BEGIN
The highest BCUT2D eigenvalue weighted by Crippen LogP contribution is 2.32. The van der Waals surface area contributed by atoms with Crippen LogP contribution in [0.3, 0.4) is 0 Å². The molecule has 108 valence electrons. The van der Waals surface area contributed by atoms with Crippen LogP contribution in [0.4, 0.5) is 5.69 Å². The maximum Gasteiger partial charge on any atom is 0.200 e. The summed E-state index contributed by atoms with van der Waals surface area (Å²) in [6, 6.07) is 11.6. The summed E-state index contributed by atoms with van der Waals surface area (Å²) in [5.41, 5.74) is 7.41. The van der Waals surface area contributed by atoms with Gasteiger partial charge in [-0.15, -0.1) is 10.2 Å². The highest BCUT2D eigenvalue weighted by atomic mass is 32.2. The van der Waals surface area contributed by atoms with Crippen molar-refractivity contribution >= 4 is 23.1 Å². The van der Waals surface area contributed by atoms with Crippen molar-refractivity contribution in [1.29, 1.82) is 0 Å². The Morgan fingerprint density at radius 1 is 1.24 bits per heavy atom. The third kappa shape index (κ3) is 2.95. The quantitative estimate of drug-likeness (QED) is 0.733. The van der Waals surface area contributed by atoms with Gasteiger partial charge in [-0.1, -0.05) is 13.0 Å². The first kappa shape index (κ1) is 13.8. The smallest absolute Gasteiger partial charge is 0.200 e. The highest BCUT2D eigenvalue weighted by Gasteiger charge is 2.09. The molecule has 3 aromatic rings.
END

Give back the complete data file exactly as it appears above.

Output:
The highest BCUT2D eigenvalue weighted by Crippen LogP contribution is 2.32. The van der Waals surface area contributed by atoms with Crippen LogP contribution in [0.3, 0.4) is 0 Å². The molecule has 108 valence electrons. The van der Waals surface area contributed by atoms with Crippen LogP contribution in [0.4, 0.5) is 5.69 Å². The maximum Gasteiger partial charge on any atom is 0.200 e. The summed E-state index contributed by atoms with van der Waals surface area (Å²) in [6, 6.07) is 11.6. The summed E-state index contributed by atoms with van der Waals surface area (Å²) in [5.41, 5.74) is 7.41. The van der Waals surface area contributed by atoms with Gasteiger partial charge in [-0.15, -0.1) is 10.2 Å². The highest BCUT2D eigenvalue weighted by atomic mass is 32.2. The van der Waals surface area contributed by atoms with Crippen molar-refractivity contribution >= 4 is 23.1 Å². The van der Waals surface area contributed by atoms with Crippen molar-refractivity contribution in [1.29, 1.82) is 0 Å². The Morgan fingerprint density at radius 1 is 1.24 bits per heavy atom. The third kappa shape index (κ3) is 2.95. The quantitative estimate of drug-likeness (QED) is 0.733. The van der Waals surface area contributed by atoms with Gasteiger partial charge in [-0.1, -0.05) is 13.0 Å². The first kappa shape index (κ1) is 13.8. The smallest absolute Gasteiger partial charge is 0.200 e. The highest BCUT2D eigenvalue weighted by Gasteiger charge is 2.09. The molecule has 3 aromatic rings.